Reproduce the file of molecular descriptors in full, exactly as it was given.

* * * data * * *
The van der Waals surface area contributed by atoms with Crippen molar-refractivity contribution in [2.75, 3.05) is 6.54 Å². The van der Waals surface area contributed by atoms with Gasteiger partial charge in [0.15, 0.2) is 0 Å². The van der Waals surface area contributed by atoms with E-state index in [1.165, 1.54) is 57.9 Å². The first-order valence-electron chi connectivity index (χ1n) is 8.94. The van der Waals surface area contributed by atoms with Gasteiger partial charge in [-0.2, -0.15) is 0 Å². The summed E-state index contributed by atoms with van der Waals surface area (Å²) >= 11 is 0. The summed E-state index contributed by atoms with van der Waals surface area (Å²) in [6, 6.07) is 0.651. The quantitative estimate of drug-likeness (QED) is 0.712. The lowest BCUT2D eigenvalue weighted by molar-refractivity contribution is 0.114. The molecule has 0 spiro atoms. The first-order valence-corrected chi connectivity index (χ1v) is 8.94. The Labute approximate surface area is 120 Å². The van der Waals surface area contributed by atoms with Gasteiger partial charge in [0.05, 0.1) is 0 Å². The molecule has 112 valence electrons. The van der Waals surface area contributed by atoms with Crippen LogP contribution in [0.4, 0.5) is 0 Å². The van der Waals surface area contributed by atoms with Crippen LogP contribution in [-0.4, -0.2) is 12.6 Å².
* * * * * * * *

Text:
The van der Waals surface area contributed by atoms with Crippen molar-refractivity contribution in [2.75, 3.05) is 6.54 Å². The van der Waals surface area contributed by atoms with Gasteiger partial charge in [0.15, 0.2) is 0 Å². The van der Waals surface area contributed by atoms with E-state index in [1.165, 1.54) is 57.9 Å². The first-order valence-electron chi connectivity index (χ1n) is 8.94. The van der Waals surface area contributed by atoms with Gasteiger partial charge in [-0.2, -0.15) is 0 Å². The summed E-state index contributed by atoms with van der Waals surface area (Å²) >= 11 is 0. The summed E-state index contributed by atoms with van der Waals surface area (Å²) in [6, 6.07) is 0.651. The quantitative estimate of drug-likeness (QED) is 0.712. The lowest BCUT2D eigenvalue weighted by molar-refractivity contribution is 0.114. The molecule has 0 spiro atoms. The first-order valence-corrected chi connectivity index (χ1v) is 8.94. The Labute approximate surface area is 120 Å². The van der Waals surface area contributed by atoms with Gasteiger partial charge in [0.05, 0.1) is 0 Å². The molecule has 112 valence electrons. The van der Waals surface area contributed by atoms with Crippen LogP contribution in [0.4, 0.5) is 0 Å². The van der Waals surface area contributed by atoms with Crippen LogP contribution in [-0.4, -0.2) is 12.6 Å².